Going for the Juggler: The Plan to Destroy the Old Greek Septuagint.
INTRODUCTION: At the end of the first century, with its temple in ruins, tens of thousands killed in the revolt that ended in the tragedy at Masada, and Rome still in control of their land, how could the new rabbinic form of Judaism rid itself of their rival pesky Jewish sect, the Christians? Rabbi Akiba, its newly acknowledged leader, elected to attack Christianity’s principaltext; namely, the Septuagint translated from the old Hebrew in Alexandria 400 years earlier.How could he do this? And is it speculation to think this course of action was a deliberate attack plan?
Author, scientist, and scholar Barry Setterfield comments:
The changes we find dating from the time of the Council of Jamnia are deliberate. There are too many… in specific places to be the result of accumulated errors by isolated copyists over the centuries or millennia. Evidence of the many changes dispels any impression that Akiba’s scribes were careful “not to lose a jot or tittle,” as rabbinic tradition has indicated. That is simplynot true. Akiba and his colleagues had a specific agenda to fulfill andthey left no stone unturned to accomplish that.
Setterfield cites a paper by Dr. S. H. Horn (Ph.D. in Archeology from Andrews University), who wrote:
However, the facts – that a unified [Hebrew] text suddenly became the standard at the end of the first century and that not one copy of a divergent text survived, except the Dead Sea Scrolls (already hidden when Jamnia convened), clearly indicate that the Council of Jamnia must have taken action in this matter. Moreover, the fact that Aquila, one of Akiba’s pupils, soon… produced a new Greek translation that slavishly translated the ‘new’ unified Hebrew text for the use of the Diaspora Jews,gives credence to the idea that Akiba must have been a key influence in the standardization of the Hebrew text.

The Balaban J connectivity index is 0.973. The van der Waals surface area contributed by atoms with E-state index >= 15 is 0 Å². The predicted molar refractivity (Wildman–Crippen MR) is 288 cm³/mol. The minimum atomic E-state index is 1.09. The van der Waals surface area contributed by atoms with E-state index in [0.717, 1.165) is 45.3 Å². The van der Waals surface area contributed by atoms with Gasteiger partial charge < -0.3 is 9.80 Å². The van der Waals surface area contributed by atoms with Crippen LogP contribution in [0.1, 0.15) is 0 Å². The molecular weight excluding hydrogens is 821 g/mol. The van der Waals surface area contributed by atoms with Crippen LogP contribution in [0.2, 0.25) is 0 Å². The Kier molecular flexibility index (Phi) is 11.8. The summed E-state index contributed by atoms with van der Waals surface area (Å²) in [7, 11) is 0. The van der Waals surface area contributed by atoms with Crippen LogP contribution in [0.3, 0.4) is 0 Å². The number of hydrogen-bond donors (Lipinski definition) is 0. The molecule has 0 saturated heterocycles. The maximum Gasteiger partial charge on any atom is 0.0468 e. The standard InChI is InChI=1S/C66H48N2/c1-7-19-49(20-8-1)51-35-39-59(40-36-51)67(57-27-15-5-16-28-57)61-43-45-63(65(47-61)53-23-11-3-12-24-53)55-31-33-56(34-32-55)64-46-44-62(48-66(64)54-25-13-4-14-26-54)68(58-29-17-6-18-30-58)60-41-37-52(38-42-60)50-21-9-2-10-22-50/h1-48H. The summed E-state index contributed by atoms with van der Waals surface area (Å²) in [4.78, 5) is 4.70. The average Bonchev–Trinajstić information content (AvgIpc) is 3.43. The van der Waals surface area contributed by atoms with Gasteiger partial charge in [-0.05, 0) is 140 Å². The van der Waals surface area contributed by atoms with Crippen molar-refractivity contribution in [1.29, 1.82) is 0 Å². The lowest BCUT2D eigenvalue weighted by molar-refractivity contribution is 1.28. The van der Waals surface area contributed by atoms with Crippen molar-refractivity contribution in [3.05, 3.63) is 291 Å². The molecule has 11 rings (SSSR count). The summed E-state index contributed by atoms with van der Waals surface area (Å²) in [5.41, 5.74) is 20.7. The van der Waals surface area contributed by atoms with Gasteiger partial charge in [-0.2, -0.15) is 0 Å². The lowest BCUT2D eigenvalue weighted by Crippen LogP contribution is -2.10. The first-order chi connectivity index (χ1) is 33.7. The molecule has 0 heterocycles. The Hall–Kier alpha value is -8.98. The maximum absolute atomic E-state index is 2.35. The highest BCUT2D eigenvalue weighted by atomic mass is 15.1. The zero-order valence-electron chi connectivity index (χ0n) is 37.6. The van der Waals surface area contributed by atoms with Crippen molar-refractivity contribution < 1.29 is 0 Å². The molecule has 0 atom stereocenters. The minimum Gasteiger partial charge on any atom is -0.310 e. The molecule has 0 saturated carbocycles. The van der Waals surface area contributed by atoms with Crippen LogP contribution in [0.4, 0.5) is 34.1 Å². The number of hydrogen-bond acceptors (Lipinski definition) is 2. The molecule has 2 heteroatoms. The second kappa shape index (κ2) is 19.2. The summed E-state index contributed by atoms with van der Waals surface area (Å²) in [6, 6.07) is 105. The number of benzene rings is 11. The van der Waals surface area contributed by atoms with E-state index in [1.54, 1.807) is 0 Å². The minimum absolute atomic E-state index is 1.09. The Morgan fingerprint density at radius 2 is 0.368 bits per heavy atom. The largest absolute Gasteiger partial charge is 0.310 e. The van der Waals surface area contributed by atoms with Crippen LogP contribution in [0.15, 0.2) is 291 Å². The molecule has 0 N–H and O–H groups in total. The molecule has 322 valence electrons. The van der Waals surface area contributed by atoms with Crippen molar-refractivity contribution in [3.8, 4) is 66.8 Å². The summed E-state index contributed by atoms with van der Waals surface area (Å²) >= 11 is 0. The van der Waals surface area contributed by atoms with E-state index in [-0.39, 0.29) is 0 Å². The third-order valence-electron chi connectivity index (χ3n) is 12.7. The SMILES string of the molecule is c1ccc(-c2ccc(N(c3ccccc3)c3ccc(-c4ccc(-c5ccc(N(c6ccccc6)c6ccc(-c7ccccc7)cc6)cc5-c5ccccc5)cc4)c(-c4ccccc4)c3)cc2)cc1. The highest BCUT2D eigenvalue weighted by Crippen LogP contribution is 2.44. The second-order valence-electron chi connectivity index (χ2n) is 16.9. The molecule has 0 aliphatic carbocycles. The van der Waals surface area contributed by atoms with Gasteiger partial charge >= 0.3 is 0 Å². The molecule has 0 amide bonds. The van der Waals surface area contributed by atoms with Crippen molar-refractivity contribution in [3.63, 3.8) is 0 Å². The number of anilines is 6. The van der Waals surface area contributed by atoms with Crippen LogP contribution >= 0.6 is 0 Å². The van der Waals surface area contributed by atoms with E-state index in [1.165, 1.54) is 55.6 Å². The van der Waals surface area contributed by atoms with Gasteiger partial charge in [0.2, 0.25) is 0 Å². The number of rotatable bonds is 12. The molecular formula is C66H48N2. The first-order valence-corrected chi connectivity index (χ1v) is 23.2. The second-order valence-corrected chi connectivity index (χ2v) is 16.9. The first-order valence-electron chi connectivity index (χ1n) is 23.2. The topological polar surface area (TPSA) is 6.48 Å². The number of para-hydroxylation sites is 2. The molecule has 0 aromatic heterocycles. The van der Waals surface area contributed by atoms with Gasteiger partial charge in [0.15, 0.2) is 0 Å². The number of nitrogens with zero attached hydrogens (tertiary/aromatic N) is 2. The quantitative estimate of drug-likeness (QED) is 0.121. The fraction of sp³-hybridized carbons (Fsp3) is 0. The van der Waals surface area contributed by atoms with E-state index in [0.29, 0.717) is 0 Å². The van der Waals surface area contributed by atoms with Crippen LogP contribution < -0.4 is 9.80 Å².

Aquila’s new Greek Bible was completed ca. 128 A.D., three decades after Jamnia. His translation was not based on the original Hebrew Temple “Vorlage” used at Alexandria 400 years earlier. Instead, it was based on a “new version” of the Hebrew text prepared at Jamnia’s academies. This new Hebrew version, from which Aquila’s new Greek Bible was translated, would one day become known as the Masoretic Text.
Unfortunately, as I’ve stated several times already, it’s Akiba’s version that would become the basis for Protestant Bibles down to our day. Additionally, we should recognize that Akiba’s Hebrew Vorlage (a master copy – the original from which other copies were made) was not the same one used in Alexandria. In fact, it‘s possible that the Temple scrolls had been taken as spoil by the Romans (they may be identified in the Arch of Titus in Rome, along with other Temple artifacts, celebrating Titus’ victory in the Jewish War of 66-72 A.D.) That Aquila “slavishly” followed the Hebrew, indicates that Aquila was careful that the text the rabbinic school had created, would be followed “to the letter.” The Rabbis were nothing if they were not rigid; thus, the Greek version they created was rigidly fashioned too after their newly modified Hebrew Bible.
Old Greek vs. New Greek – It’s All Greek to Me
You may recall that a “good translation” translates idioms which mean one thing in one language, to mean the same in the other although the literal wording may differ. This was not the way of Aquila. Akiba used copies of copies to create his Hebrew version. Then Aquila used Akiba’s Hebrew version to create his Greek translation that would become the new Greek standard for the Diaspora’s use, from Akiba’s much more recent set of texts. After that, it would be the accepted “standard Bible” for Greek-speaking Jews – instead ofthe “Old Greek” Alexandrian LXX. (Aquila’s Greek Bible dates to 128 A.D. Remember: The Old Greek Septuagint dates almost exactly 400 years earlier, circa 282-285 B.C.).